Family Heirlooms

unnamedWhat am I supposed to do with this shit?

December 4, 2018

In my meditation practice, I commonly visualize what supports me. I bring to mind the earth: how solid it feels under my feet, how much weight it holds as the basis for my whole life and for all the lives I can imagine on this planet. With the intention to honor all who came before me, I ask, who lived on this land seventy-five years ago, or two hundred? Who lived here five hundred years ago? What made them laugh, and what agony did they live through? What wisdom did they access in their time on this land, and how can I be receptive to that wisdom?

Frankly speaking, though, honoring an all-encompassing ancestor and a general ancestral wisdom allows me to skim over the muck and the truth of what it is to live and to learn. Not every day, but when I feel strong and ready, I bring it in closer and meditate with a more specific focus: my grandmother.

My grandmother adored me. When I was little, I delighted in our shared affinities for tiny things, for froofy dresses, for novels, and for lemons. Her wit and the pleasure she took in me are not her whole story, though. When I remember her, I don’t remember a sweet and benevolent elder. I remember someone who hurt different members of my family with her words, her silence, and her judgment. I remember someone whose fears immobilized her and caused her to lash out instead of to pursue connection.

These contradictory parts of her story don’t cancel each other out. She is still the one who I remember genuinely sharing my enjoyment of tea cups and doll house furniture. She is also the one who I remember mocking and shaming my siblings, vocalizing her racist worldview, and silencing my mom and my grandfather.

The contradiction is the point.

If I can willingly look at the sweetness she brought to my life and at the bitterness, I can get closer to accepting that I, too, bring sweetness and bitterness to the world. I can love myself through the contradictions. I can love myself neither because of my strengths and my good days, nor despite my flaws and my regrets. I can love myself because I am lovable.

In my career, I have had countless conversations where people tell me their families are or were just top-notch: wonderful, caring, role models who “would do anything for me.” I’ve also heard countless people tell me their families are or were the absolute worst: hateful, abusive, neglectful. As true as these depictions are, they are never the whole story.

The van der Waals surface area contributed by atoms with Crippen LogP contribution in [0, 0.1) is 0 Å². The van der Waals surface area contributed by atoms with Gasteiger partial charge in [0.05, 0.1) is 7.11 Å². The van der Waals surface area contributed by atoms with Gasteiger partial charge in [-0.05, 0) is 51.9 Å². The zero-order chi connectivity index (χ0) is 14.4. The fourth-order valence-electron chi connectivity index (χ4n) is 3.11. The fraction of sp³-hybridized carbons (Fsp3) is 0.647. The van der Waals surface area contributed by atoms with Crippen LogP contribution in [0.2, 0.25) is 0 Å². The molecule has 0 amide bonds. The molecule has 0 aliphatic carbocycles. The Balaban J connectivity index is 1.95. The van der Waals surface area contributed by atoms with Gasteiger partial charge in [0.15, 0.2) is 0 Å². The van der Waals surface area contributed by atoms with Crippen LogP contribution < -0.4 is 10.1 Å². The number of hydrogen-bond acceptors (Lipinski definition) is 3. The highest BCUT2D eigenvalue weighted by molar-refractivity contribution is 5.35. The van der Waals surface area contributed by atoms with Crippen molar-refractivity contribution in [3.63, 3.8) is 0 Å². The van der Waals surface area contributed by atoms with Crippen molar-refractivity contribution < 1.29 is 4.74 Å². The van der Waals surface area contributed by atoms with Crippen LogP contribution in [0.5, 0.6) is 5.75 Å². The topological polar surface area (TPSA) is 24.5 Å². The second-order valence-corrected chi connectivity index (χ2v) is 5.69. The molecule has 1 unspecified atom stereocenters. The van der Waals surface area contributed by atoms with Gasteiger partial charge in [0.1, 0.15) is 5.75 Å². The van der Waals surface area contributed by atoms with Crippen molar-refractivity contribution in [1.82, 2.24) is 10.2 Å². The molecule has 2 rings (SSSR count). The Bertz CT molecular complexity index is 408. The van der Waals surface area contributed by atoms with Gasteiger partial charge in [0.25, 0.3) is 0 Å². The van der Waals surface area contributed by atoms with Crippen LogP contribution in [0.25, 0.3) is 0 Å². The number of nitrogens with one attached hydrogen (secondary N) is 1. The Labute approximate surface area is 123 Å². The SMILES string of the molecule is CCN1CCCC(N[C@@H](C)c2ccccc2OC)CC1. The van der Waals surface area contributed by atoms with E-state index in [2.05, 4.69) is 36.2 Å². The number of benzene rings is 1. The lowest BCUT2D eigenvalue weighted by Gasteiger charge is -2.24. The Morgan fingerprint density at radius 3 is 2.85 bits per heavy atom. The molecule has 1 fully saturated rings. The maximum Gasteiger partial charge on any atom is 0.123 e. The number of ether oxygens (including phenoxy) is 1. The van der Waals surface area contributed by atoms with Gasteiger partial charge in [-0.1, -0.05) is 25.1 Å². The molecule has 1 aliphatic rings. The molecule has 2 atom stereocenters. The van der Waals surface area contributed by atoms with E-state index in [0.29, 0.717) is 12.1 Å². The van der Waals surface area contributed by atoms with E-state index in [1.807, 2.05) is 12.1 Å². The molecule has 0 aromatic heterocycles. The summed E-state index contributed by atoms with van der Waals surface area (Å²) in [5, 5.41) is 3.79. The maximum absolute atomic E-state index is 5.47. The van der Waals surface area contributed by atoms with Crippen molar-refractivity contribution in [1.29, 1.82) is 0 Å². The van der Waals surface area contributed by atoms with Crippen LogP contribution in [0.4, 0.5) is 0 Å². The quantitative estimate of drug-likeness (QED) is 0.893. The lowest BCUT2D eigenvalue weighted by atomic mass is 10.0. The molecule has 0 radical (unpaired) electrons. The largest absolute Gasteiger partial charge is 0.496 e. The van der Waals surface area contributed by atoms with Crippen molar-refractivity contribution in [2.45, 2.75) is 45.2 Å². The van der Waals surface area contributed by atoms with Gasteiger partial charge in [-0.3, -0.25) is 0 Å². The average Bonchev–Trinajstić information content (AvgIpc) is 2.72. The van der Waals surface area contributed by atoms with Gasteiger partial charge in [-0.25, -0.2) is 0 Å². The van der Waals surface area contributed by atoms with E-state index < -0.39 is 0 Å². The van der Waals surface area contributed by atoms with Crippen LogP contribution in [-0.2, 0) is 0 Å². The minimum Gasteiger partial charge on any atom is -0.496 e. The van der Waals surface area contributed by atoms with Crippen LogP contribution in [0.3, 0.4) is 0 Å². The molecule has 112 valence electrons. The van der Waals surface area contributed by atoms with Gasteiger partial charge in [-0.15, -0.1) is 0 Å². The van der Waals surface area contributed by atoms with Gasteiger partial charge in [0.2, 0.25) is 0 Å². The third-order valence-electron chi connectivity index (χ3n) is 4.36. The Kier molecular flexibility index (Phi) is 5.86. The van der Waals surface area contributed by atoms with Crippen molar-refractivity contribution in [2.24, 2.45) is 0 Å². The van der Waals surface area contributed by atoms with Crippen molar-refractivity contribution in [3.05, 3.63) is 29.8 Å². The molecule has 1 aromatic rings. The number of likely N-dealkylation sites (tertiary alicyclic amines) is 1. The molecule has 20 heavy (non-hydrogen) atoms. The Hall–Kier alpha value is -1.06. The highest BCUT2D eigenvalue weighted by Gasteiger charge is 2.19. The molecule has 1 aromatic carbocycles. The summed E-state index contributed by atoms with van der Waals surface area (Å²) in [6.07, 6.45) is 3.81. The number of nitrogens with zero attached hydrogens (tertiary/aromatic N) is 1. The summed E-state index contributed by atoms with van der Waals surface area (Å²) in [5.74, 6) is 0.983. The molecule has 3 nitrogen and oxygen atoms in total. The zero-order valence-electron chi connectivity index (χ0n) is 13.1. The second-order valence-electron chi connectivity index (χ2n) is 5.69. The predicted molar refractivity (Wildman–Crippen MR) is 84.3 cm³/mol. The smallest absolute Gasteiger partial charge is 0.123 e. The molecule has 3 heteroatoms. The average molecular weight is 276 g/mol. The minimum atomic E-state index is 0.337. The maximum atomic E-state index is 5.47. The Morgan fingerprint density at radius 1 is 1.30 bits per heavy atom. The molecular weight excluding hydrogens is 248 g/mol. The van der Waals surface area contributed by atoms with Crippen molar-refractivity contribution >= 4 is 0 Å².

In our wonderfulness, we are all cold, secretive, temper-ridden, spiteful, afraid, dishonest, and unreliable. We don’t clean the shower, we avoid certain phone calls, we blame our loved ones instead of taking accountability. And in our awfulness, we are all curious, insightful, talented, sweet, generous, knowledgable, and hilarious. We notice others’ discomfort, we create delicious food or moving art, and, in certain quiet moments, we have access to eternal wisdom.

This week, engage your ancestors in the exploration of your lineage and yourself. Ask anything you want. If you need someplace to start, consider asking:

  • What love did you bring to the world and to me?
  • What pain did you bring to the world and to me?
  • What drove you toward your harmful behavior?
  • What do you wish I knew about living a good life?
  • What do you wish I knew about you?

The questions above are useful in meditation, journaling, prayer, and contemplation. Your ancestors will hear you, even if you can’t hear their answers yet. Certainly, this healing work can be effective with ancestors who are still on the planet with us. Building intimacy requires honesty and healthy boundaries. Use discretion before starting this conversation with someone who has harmed you.

P.S. We have been making a wish list–wanna know what’s on it??